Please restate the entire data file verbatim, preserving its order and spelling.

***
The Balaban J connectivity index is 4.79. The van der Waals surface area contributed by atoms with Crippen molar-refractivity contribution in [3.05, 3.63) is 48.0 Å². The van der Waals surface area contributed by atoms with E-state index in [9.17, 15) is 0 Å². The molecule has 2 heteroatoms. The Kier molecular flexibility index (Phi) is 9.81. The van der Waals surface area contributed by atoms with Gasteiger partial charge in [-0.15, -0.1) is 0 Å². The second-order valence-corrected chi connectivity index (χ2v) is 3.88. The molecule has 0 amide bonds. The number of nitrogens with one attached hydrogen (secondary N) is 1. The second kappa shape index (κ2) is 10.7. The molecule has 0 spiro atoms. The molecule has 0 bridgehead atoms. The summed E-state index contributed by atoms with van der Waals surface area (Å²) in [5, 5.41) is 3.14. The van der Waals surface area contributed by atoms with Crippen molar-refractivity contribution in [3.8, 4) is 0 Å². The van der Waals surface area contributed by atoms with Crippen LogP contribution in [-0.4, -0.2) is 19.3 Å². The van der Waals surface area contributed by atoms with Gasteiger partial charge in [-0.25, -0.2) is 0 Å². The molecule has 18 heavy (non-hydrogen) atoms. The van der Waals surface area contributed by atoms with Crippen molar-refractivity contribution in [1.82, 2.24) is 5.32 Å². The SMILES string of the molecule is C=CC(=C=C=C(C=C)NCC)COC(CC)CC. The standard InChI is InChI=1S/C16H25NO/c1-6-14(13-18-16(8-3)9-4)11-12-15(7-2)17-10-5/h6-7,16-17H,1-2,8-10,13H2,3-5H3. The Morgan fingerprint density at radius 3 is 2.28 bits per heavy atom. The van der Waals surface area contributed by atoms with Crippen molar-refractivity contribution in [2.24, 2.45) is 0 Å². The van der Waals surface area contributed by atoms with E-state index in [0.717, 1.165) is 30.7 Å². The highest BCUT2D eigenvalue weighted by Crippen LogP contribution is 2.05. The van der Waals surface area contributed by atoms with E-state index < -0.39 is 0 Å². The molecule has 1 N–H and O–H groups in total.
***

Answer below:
The Balaban J connectivity index is 4.79. The van der Waals surface area contributed by atoms with Crippen molar-refractivity contribution in [3.05, 3.63) is 48.0 Å². The van der Waals surface area contributed by atoms with E-state index in [9.17, 15) is 0 Å². The molecule has 2 heteroatoms. The Kier molecular flexibility index (Phi) is 9.81. The van der Waals surface area contributed by atoms with Gasteiger partial charge in [-0.15, -0.1) is 0 Å². The second-order valence-corrected chi connectivity index (χ2v) is 3.88. The molecule has 0 amide bonds. The number of nitrogens with one attached hydrogen (secondary N) is 1. The second kappa shape index (κ2) is 10.7. The molecule has 0 spiro atoms. The molecule has 0 bridgehead atoms. The summed E-state index contributed by atoms with van der Waals surface area (Å²) in [5, 5.41) is 3.14. The van der Waals surface area contributed by atoms with Crippen molar-refractivity contribution in [3.8, 4) is 0 Å². The van der Waals surface area contributed by atoms with Crippen LogP contribution in [-0.4, -0.2) is 19.3 Å². The van der Waals surface area contributed by atoms with Gasteiger partial charge in [-0.25, -0.2) is 0 Å². The molecule has 18 heavy (non-hydrogen) atoms. The van der Waals surface area contributed by atoms with Crippen molar-refractivity contribution in [1.82, 2.24) is 5.32 Å². The SMILES string of the molecule is C=CC(=C=C=C(C=C)NCC)COC(CC)CC. The standard InChI is InChI=1S/C16H25NO/c1-6-14(13-18-16(8-3)9-4)11-12-15(7-2)17-10-5/h6-7,16-17H,1-2,8-10,13H2,3-5H3. The Morgan fingerprint density at radius 3 is 2.28 bits per heavy atom. The van der Waals surface area contributed by atoms with Crippen molar-refractivity contribution in [2.24, 2.45) is 0 Å². The van der Waals surface area contributed by atoms with E-state index in [0.717, 1.165) is 30.7 Å². The highest BCUT2D eigenvalue weighted by Crippen LogP contribution is 2.05. The van der Waals surface area contributed by atoms with E-state index < -0.39 is 0 Å². The molecule has 1 N–H and O–H groups in total.